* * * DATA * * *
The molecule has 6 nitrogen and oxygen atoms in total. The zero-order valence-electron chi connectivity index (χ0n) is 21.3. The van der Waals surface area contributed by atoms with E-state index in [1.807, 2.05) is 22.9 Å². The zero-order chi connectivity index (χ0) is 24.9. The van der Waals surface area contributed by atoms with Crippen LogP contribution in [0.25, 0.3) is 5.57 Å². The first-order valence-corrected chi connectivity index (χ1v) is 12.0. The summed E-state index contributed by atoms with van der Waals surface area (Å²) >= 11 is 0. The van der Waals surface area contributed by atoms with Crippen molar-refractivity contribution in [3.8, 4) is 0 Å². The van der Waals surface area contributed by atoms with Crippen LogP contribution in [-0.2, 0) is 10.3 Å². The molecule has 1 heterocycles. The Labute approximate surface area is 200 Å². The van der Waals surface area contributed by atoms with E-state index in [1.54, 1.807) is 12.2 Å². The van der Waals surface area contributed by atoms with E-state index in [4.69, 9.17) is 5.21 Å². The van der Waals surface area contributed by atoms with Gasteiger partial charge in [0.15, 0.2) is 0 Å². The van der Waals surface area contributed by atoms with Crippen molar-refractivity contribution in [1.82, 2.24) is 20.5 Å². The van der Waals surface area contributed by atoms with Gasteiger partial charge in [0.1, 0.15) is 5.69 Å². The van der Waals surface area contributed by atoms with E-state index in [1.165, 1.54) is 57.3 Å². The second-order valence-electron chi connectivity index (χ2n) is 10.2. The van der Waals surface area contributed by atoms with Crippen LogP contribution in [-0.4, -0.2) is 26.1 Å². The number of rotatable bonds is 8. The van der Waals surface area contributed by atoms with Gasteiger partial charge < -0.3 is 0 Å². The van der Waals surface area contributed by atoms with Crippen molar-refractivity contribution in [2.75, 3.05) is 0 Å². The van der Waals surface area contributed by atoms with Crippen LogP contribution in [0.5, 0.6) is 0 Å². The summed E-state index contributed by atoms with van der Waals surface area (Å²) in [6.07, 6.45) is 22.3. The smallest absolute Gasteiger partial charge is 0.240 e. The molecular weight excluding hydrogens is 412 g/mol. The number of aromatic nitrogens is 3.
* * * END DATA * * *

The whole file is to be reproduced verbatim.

The molecule has 6 nitrogen and oxygen atoms in total. The zero-order valence-electron chi connectivity index (χ0n) is 21.3. The van der Waals surface area contributed by atoms with E-state index in [1.807, 2.05) is 22.9 Å². The zero-order chi connectivity index (χ0) is 24.9. The van der Waals surface area contributed by atoms with Crippen LogP contribution in [0.25, 0.3) is 5.57 Å². The first-order valence-corrected chi connectivity index (χ1v) is 12.0. The summed E-state index contributed by atoms with van der Waals surface area (Å²) >= 11 is 0. The van der Waals surface area contributed by atoms with Crippen molar-refractivity contribution in [3.8, 4) is 0 Å². The van der Waals surface area contributed by atoms with Crippen LogP contribution in [-0.2, 0) is 10.3 Å². The molecule has 1 heterocycles. The Labute approximate surface area is 200 Å². The van der Waals surface area contributed by atoms with E-state index in [1.54, 1.807) is 12.2 Å². The van der Waals surface area contributed by atoms with E-state index in [4.69, 9.17) is 5.21 Å². The van der Waals surface area contributed by atoms with Gasteiger partial charge in [0.15, 0.2) is 0 Å². The van der Waals surface area contributed by atoms with Crippen molar-refractivity contribution in [1.82, 2.24) is 20.5 Å². The van der Waals surface area contributed by atoms with Gasteiger partial charge in [0.1, 0.15) is 5.69 Å². The van der Waals surface area contributed by atoms with E-state index in [1.165, 1.54) is 57.3 Å². The second-order valence-electron chi connectivity index (χ2n) is 10.2. The van der Waals surface area contributed by atoms with Crippen LogP contribution in [-0.4, -0.2) is 26.1 Å². The number of rotatable bonds is 8. The van der Waals surface area contributed by atoms with Gasteiger partial charge < -0.3 is 0 Å². The van der Waals surface area contributed by atoms with Crippen molar-refractivity contribution in [2.75, 3.05) is 0 Å². The van der Waals surface area contributed by atoms with Crippen LogP contribution in [0.5, 0.6) is 0 Å². The summed E-state index contributed by atoms with van der Waals surface area (Å²) in [6.07, 6.45) is 22.3. The smallest absolute Gasteiger partial charge is 0.240 e. The molecular weight excluding hydrogens is 412 g/mol. The number of aromatic nitrogens is 3.